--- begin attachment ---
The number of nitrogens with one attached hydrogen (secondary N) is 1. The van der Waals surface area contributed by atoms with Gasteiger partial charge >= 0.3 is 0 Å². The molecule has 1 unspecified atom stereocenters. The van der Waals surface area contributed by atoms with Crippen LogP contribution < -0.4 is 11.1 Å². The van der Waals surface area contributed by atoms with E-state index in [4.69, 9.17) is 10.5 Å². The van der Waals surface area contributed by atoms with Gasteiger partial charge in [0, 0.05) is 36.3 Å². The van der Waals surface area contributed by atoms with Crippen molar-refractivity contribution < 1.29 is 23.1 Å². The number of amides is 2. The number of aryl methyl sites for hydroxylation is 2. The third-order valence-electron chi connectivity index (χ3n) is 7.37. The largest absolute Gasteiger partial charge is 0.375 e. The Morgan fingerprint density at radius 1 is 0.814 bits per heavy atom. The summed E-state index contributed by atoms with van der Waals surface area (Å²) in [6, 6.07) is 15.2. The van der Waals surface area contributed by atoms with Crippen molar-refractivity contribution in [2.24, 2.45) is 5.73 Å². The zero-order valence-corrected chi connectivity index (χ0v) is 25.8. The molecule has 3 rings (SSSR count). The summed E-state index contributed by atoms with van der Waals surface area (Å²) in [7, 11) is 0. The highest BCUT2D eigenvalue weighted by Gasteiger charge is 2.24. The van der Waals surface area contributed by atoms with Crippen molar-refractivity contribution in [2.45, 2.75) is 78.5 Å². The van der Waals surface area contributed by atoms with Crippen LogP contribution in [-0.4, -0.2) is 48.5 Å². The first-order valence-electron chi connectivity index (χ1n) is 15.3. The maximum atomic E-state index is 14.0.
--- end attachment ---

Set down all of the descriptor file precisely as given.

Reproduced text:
The number of nitrogens with one attached hydrogen (secondary N) is 1. The van der Waals surface area contributed by atoms with Gasteiger partial charge >= 0.3 is 0 Å². The molecule has 1 unspecified atom stereocenters. The van der Waals surface area contributed by atoms with Crippen LogP contribution < -0.4 is 11.1 Å². The van der Waals surface area contributed by atoms with E-state index in [4.69, 9.17) is 10.5 Å². The van der Waals surface area contributed by atoms with Gasteiger partial charge in [0, 0.05) is 36.3 Å². The van der Waals surface area contributed by atoms with Crippen molar-refractivity contribution < 1.29 is 23.1 Å². The number of amides is 2. The number of aryl methyl sites for hydroxylation is 2. The third-order valence-electron chi connectivity index (χ3n) is 7.37. The largest absolute Gasteiger partial charge is 0.375 e. The Morgan fingerprint density at radius 1 is 0.814 bits per heavy atom. The summed E-state index contributed by atoms with van der Waals surface area (Å²) in [6, 6.07) is 15.2. The van der Waals surface area contributed by atoms with Crippen molar-refractivity contribution in [2.24, 2.45) is 5.73 Å². The zero-order valence-corrected chi connectivity index (χ0v) is 25.8. The molecule has 3 rings (SSSR count). The summed E-state index contributed by atoms with van der Waals surface area (Å²) in [7, 11) is 0. The highest BCUT2D eigenvalue weighted by Gasteiger charge is 2.24. The van der Waals surface area contributed by atoms with Crippen molar-refractivity contribution in [2.45, 2.75) is 78.5 Å². The van der Waals surface area contributed by atoms with Crippen LogP contribution in [-0.4, -0.2) is 48.5 Å². The first-order valence-electron chi connectivity index (χ1n) is 15.3. The maximum atomic E-state index is 14.0.